And in the longer run, the outlook for regional food prices can only be skyward because of demography, which will lift demand, and also possibly climate change, which may hit supply if events such as the current U.S. drought become frequent. Take Zambia and Malawi. Both countries have been reaping bumper harvests in recent years, helping to contain inflation. Zambia needs around 2.5 million tonnes of maize for human consumption and output has been topping that. The 2010/2011 season saw a record crop of over 3 million tonnes. But this 500,000-tonne surplus could get snapped up by population growth if harvests don't continue to grow. According to the U. N. Population Fund, 46 percent of Zambia and Malawi's populations are under the age of 15, a trend seen in other countries in the region such as Angola. In South Africa the number is lower but still high at 30 percent. Such a demographic profile can only mean demand for maize will continue to rise briskly for the foreseeable future. It also points to an economy where dependents far outnumber breadwinners, a scenario that further feeds into labour wage demands in the most unionised region on the continent. Southern Africa also has a growing middle class that will rely less on maize as a staple but trends in other emerging markets suggest this shift in diet will boost consumption of meat products such as beef which also rely heavily on corn. It all points to growing demand amid uncertain supply: the key ingredients for a food inflation recipe.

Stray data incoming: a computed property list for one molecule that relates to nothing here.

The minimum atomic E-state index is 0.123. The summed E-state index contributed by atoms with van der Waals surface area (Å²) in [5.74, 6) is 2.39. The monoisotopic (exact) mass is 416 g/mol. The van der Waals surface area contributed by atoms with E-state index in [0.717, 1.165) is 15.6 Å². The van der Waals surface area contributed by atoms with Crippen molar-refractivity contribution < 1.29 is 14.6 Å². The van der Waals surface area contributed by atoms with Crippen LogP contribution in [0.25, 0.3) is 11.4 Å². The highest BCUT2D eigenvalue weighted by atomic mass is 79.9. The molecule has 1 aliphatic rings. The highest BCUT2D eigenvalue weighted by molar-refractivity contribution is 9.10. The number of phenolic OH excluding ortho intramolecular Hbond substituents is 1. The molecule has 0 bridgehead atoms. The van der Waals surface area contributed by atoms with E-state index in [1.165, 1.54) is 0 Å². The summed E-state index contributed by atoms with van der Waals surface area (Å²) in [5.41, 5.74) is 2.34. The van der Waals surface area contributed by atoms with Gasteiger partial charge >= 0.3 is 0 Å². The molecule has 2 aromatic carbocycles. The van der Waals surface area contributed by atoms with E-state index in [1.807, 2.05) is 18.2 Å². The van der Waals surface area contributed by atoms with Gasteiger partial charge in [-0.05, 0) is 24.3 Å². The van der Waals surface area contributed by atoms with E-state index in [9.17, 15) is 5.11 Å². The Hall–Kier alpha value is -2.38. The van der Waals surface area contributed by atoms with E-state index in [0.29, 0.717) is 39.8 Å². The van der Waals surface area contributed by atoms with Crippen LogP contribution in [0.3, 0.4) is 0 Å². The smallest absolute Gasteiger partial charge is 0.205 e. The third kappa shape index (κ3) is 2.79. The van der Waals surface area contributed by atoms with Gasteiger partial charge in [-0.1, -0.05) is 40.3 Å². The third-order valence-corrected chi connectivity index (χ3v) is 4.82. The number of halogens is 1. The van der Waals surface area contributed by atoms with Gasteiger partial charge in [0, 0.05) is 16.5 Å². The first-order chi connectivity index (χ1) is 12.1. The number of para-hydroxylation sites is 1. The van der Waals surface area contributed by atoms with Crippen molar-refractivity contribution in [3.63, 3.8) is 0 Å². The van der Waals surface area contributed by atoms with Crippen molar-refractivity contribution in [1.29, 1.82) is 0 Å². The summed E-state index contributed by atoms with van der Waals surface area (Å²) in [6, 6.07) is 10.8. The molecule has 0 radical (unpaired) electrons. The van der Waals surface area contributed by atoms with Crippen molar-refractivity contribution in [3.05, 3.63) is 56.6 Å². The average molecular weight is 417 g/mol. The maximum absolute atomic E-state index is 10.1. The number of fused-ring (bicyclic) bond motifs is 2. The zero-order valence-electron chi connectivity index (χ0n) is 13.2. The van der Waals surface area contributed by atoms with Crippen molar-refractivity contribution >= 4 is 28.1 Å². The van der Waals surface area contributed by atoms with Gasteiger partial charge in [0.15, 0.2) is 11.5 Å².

Your money rebranding you five tips for a personal relaunch